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The Daily Journal


June 17, 2008


By Michelle Durand



A New Chapter



Who wrote the book of love?


In San Mateo County, the answer is dozens and dozens of couples who — without the legal right of marriage — have held on to the idea of love and a hope that the law and public sentiment would eventually catch up with Cupid.

An album chronicling the struggle has grown over the past few years as couples trekked annually to the San Mateo County Clerk’s Office to seek a marriage license. Although those making the effort knew they would not be allowed to marry, Deputy Clerk Theresa Rabe and Communications Director Carol Marks began culling the families’ thoughts and photos in a book to be donated to the San Mateo County Historical Museum when the law finally changed.

On Monday night, the long-standing definition of marriage as only between a man a woman became history.

And at the end of this week, with the addition of names from the county’s first same-sex couples to marry legally, the book capturing a piece of that history may be closed and donated.

The actual fate of the book is up in the air right now because of the pending November election. Donating the book only to learn in the fall the fight isn’t over would be heart-breaking, Rabe said.

For now, new pages will be tucked into the green photo album, behind the pages already bearing copies of prior legislative attempts at same-sex marriage, crayon drawings by children who want their parents to marry and sentiments from like that of Kathy L. whose handwritten last name is illegible: “While I’m proud to make history I wish it wasn’t necessary.”

The book first appeared in February 2007, the same year County Clerk Warren Slocum sent letters to the clerks of every county statewide asking them to join in support of Assembly Bill 43, proposed legislation to allow gay couples marriage rights. The timing was fitting, he said, because 2007 marked the 30th anniversary of the law which changed the legal marriage wording to “a man and a woman.”

Couples received a copy of Slocum’s letter tied with a ribbon and an invention by Rabe and Marks to sign the album.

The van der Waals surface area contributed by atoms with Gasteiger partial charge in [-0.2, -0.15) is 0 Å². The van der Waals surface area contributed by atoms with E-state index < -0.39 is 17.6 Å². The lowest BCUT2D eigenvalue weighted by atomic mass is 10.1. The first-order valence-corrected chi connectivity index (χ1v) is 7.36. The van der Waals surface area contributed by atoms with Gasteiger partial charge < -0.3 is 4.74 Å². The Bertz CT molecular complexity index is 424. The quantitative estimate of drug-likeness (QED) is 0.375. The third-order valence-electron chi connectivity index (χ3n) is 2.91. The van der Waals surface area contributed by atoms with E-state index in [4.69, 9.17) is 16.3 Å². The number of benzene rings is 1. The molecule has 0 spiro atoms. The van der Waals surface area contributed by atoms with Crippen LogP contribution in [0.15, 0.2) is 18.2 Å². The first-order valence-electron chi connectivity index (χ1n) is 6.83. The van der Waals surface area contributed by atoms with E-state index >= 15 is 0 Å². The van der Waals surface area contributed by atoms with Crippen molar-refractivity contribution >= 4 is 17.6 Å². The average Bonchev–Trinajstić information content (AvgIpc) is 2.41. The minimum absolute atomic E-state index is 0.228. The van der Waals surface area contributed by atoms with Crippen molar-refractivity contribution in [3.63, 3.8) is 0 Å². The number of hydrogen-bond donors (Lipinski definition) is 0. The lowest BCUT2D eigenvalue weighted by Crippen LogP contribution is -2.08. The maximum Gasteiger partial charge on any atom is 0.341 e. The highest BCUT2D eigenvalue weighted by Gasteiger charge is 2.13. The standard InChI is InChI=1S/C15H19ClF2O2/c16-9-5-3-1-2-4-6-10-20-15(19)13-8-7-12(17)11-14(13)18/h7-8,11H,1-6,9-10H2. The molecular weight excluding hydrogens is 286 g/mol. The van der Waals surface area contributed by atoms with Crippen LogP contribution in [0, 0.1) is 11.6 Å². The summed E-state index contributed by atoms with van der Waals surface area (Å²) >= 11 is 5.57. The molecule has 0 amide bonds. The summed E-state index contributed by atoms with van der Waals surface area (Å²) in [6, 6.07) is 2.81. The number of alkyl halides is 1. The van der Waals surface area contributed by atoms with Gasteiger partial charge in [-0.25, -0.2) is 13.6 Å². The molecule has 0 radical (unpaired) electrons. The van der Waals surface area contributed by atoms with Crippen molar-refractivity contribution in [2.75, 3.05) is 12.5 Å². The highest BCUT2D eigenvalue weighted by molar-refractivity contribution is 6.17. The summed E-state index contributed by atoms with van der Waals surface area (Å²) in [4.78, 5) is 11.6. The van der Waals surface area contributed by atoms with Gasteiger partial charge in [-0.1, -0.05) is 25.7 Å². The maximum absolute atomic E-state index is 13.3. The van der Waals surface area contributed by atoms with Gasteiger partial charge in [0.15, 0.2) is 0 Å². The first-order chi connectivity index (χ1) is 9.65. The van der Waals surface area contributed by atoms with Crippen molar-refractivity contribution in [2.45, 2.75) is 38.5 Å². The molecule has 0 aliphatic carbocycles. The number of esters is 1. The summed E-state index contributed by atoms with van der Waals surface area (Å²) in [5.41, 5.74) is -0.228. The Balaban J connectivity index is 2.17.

The point really was to focus on the families rather than the often-negative publicity generated by the fight for equality, Rabe said.

The names and stories between the album’s covers include both the known — County Supervisor Rich Gordon and his longtime partner Dennis McShane,  Assemblyman Mark Leno, D-San Francisco, San Carlos activists Ramona and Arzu Gatto and their teenage daughter, Marina — and those of couples whose names might not as easily spring to mind. The adults gave their John Hancock while the children drew their families.

“The day is coming,” wrote the Rev. Vail Wells and Denison Weller.

Hillary and Sheryl O’Conner wrote they were together 11 years with two children. Hazel Miranda proclaimed her love for Jasmine while others noted the special occasion.

“We are proud to be here on this important day to celebrate equality for same-sex marriages,” wrote parents and daughter Sandra, Ezzy and Penelope Medina.

The book also includes copies of Slocum’s letter and supportive responses from other county clerks statewide. A copy of Leno’s failed Assembly bill filled one page and scores more include snapshots from the 2007 rally showing faces of couples, groups of teenage supports and a who’s who of speakers both statewide and locally. Newspaper clippings and paper hearts are tucked in between the personal sentiments.

While all the pages tell the story, some participants chose drawings over words. While some children wrote binder paper letters to Slocum, others drew cars, photos of them with him or their interpretation of their family.

The book returned on Valentine’s Day 2008, before anybody knew there wouldn’t be more in the years after. Marina Gatto even noted in her remarks that this should be the last year for the wedding-album alternative.

Now, Rabe said while showing off the book, it looks like the wish will come true.

Michelle Durand can be reached by e-mail: or by phone: (650) 344-5200 ext. 102.